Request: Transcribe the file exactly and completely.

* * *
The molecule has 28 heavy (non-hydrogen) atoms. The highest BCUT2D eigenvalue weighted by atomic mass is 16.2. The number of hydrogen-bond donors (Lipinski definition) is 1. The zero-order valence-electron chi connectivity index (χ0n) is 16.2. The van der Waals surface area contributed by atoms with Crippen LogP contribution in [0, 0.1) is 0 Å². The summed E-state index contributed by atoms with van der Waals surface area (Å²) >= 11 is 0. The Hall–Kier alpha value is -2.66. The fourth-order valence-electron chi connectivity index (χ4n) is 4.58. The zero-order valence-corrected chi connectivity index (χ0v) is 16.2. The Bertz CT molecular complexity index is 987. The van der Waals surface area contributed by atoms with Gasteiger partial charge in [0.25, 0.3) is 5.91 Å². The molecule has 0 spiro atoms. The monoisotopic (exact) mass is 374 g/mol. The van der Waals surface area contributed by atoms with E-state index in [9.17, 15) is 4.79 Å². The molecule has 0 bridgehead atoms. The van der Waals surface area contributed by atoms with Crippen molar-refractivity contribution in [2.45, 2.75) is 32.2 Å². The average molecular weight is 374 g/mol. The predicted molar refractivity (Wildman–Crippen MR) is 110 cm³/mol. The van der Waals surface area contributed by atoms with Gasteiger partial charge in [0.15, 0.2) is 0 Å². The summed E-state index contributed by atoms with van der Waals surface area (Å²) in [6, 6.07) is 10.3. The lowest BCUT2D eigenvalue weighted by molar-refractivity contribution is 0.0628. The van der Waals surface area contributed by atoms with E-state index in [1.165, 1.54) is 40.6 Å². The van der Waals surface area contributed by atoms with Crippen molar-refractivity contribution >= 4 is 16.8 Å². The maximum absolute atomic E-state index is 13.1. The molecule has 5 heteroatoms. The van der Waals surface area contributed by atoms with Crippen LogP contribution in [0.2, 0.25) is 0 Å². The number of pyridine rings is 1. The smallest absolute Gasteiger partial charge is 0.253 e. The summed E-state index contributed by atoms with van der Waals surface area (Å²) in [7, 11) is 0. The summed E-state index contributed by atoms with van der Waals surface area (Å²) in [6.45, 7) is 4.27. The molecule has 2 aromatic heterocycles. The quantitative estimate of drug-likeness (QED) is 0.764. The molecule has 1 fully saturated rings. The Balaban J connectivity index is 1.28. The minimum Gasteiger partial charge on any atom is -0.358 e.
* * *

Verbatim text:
The molecule has 28 heavy (non-hydrogen) atoms. The highest BCUT2D eigenvalue weighted by atomic mass is 16.2. The number of hydrogen-bond donors (Lipinski definition) is 1. The zero-order valence-electron chi connectivity index (χ0n) is 16.2. The van der Waals surface area contributed by atoms with Crippen LogP contribution in [0, 0.1) is 0 Å². The summed E-state index contributed by atoms with van der Waals surface area (Å²) >= 11 is 0. The Hall–Kier alpha value is -2.66. The fourth-order valence-electron chi connectivity index (χ4n) is 4.58. The zero-order valence-corrected chi connectivity index (χ0v) is 16.2. The Bertz CT molecular complexity index is 987. The van der Waals surface area contributed by atoms with Gasteiger partial charge in [0.25, 0.3) is 5.91 Å². The molecule has 0 spiro atoms. The monoisotopic (exact) mass is 374 g/mol. The van der Waals surface area contributed by atoms with E-state index in [9.17, 15) is 4.79 Å². The molecule has 0 bridgehead atoms. The van der Waals surface area contributed by atoms with Crippen molar-refractivity contribution in [2.45, 2.75) is 32.2 Å². The average molecular weight is 374 g/mol. The predicted molar refractivity (Wildman–Crippen MR) is 110 cm³/mol. The van der Waals surface area contributed by atoms with Gasteiger partial charge in [0.15, 0.2) is 0 Å². The summed E-state index contributed by atoms with van der Waals surface area (Å²) in [6, 6.07) is 10.3. The lowest BCUT2D eigenvalue weighted by molar-refractivity contribution is 0.0628. The van der Waals surface area contributed by atoms with E-state index in [1.165, 1.54) is 40.6 Å². The van der Waals surface area contributed by atoms with Crippen molar-refractivity contribution >= 4 is 16.8 Å². The maximum absolute atomic E-state index is 13.1. The molecule has 5 heteroatoms. The van der Waals surface area contributed by atoms with Crippen LogP contribution in [0.2, 0.25) is 0 Å². The number of pyridine rings is 1. The smallest absolute Gasteiger partial charge is 0.253 e. The summed E-state index contributed by atoms with van der Waals surface area (Å²) in [7, 11) is 0. The summed E-state index contributed by atoms with van der Waals surface area (Å²) in [6.45, 7) is 4.27. The molecule has 2 aromatic heterocycles. The quantitative estimate of drug-likeness (QED) is 0.764. The molecule has 1 fully saturated rings. The Balaban J connectivity index is 1.28. The minimum Gasteiger partial charge on any atom is -0.358 e.